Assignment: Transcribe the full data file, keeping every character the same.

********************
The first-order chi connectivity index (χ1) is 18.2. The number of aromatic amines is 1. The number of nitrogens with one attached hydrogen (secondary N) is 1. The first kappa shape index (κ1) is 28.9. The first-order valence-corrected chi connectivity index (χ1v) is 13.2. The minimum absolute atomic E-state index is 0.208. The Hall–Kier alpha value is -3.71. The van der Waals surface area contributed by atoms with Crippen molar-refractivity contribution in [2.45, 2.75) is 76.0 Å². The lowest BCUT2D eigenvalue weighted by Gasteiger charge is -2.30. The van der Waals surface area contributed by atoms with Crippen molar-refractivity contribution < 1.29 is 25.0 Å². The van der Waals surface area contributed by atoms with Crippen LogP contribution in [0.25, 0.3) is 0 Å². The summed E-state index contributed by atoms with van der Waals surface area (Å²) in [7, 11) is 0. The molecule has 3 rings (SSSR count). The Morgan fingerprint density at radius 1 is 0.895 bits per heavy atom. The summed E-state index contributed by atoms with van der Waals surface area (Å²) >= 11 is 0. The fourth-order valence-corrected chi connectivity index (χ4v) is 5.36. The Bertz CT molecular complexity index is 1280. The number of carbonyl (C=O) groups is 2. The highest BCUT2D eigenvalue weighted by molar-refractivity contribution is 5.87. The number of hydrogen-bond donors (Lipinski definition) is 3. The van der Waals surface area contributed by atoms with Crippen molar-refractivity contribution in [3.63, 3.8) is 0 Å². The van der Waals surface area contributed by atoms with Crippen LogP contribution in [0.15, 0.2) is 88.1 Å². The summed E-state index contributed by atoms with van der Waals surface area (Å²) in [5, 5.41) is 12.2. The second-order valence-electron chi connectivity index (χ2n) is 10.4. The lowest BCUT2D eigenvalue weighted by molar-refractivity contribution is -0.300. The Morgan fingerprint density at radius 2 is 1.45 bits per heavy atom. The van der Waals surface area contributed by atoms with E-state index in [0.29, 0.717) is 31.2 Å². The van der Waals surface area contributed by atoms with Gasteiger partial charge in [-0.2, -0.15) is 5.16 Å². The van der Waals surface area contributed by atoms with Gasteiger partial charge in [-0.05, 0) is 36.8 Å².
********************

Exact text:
The first-order chi connectivity index (χ1) is 18.2. The number of aromatic amines is 1. The number of nitrogens with one attached hydrogen (secondary N) is 1. The first kappa shape index (κ1) is 28.9. The first-order valence-corrected chi connectivity index (χ1v) is 13.2. The minimum absolute atomic E-state index is 0.208. The Hall–Kier alpha value is -3.71. The van der Waals surface area contributed by atoms with Crippen molar-refractivity contribution in [2.45, 2.75) is 76.0 Å². The lowest BCUT2D eigenvalue weighted by Gasteiger charge is -2.30. The van der Waals surface area contributed by atoms with Crippen molar-refractivity contribution < 1.29 is 25.0 Å². The van der Waals surface area contributed by atoms with Crippen LogP contribution in [0.25, 0.3) is 0 Å². The summed E-state index contributed by atoms with van der Waals surface area (Å²) in [7, 11) is 0. The molecule has 3 rings (SSSR count). The Morgan fingerprint density at radius 1 is 0.895 bits per heavy atom. The summed E-state index contributed by atoms with van der Waals surface area (Å²) >= 11 is 0. The fourth-order valence-corrected chi connectivity index (χ4v) is 5.36. The Bertz CT molecular complexity index is 1280. The number of carbonyl (C=O) groups is 2. The highest BCUT2D eigenvalue weighted by molar-refractivity contribution is 5.87. The number of hydrogen-bond donors (Lipinski definition) is 3. The van der Waals surface area contributed by atoms with Crippen molar-refractivity contribution in [3.63, 3.8) is 0 Å². The van der Waals surface area contributed by atoms with Crippen LogP contribution in [0.15, 0.2) is 88.1 Å². The summed E-state index contributed by atoms with van der Waals surface area (Å²) in [5, 5.41) is 12.2. The second-order valence-electron chi connectivity index (χ2n) is 10.4. The lowest BCUT2D eigenvalue weighted by molar-refractivity contribution is -0.300. The Morgan fingerprint density at radius 2 is 1.45 bits per heavy atom. The van der Waals surface area contributed by atoms with E-state index in [0.29, 0.717) is 31.2 Å². The van der Waals surface area contributed by atoms with Gasteiger partial charge in [-0.2, -0.15) is 5.16 Å². The van der Waals surface area contributed by atoms with Gasteiger partial charge in [-0.05, 0) is 36.8 Å².